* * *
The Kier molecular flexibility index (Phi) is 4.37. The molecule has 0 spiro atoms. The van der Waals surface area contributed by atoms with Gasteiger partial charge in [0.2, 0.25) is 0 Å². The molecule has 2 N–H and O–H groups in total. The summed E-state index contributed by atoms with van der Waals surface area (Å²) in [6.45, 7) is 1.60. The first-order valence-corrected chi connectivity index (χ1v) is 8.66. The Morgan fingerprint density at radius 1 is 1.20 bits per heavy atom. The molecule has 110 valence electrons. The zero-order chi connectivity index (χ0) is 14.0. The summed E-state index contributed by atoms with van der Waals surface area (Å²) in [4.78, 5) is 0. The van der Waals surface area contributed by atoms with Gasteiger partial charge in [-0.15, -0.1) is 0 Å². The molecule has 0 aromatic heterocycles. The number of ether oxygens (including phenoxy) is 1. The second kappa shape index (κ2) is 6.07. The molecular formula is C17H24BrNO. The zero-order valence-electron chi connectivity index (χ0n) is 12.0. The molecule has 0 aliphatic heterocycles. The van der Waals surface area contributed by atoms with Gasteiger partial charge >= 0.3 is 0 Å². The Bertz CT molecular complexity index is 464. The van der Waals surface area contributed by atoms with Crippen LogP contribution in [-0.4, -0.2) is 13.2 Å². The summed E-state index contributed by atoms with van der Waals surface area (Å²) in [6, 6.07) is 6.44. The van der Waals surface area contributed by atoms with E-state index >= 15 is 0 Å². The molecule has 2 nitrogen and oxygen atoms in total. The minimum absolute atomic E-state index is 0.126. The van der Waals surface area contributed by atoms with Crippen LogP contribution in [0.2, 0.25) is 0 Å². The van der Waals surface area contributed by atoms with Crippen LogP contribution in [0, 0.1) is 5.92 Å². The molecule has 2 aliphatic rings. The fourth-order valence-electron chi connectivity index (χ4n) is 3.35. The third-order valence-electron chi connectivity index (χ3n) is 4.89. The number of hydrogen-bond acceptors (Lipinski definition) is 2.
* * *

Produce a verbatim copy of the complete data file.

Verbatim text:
The Kier molecular flexibility index (Phi) is 4.37. The molecule has 0 spiro atoms. The van der Waals surface area contributed by atoms with Gasteiger partial charge in [0.2, 0.25) is 0 Å². The molecule has 2 N–H and O–H groups in total. The summed E-state index contributed by atoms with van der Waals surface area (Å²) in [6.45, 7) is 1.60. The first-order valence-corrected chi connectivity index (χ1v) is 8.66. The Morgan fingerprint density at radius 1 is 1.20 bits per heavy atom. The molecule has 110 valence electrons. The zero-order chi connectivity index (χ0) is 14.0. The summed E-state index contributed by atoms with van der Waals surface area (Å²) in [4.78, 5) is 0. The van der Waals surface area contributed by atoms with Gasteiger partial charge in [-0.15, -0.1) is 0 Å². The molecule has 0 aromatic heterocycles. The number of ether oxygens (including phenoxy) is 1. The second kappa shape index (κ2) is 6.07. The molecular formula is C17H24BrNO. The zero-order valence-electron chi connectivity index (χ0n) is 12.0. The molecule has 0 aliphatic heterocycles. The van der Waals surface area contributed by atoms with Gasteiger partial charge >= 0.3 is 0 Å². The Bertz CT molecular complexity index is 464. The van der Waals surface area contributed by atoms with Crippen LogP contribution in [-0.4, -0.2) is 13.2 Å². The summed E-state index contributed by atoms with van der Waals surface area (Å²) in [6, 6.07) is 6.44. The van der Waals surface area contributed by atoms with E-state index >= 15 is 0 Å². The molecule has 2 nitrogen and oxygen atoms in total. The minimum absolute atomic E-state index is 0.126. The van der Waals surface area contributed by atoms with Crippen LogP contribution in [0.2, 0.25) is 0 Å². The van der Waals surface area contributed by atoms with Crippen LogP contribution in [0, 0.1) is 5.92 Å². The molecule has 2 aliphatic rings. The fourth-order valence-electron chi connectivity index (χ4n) is 3.35. The third-order valence-electron chi connectivity index (χ3n) is 4.89. The number of hydrogen-bond acceptors (Lipinski definition) is 2.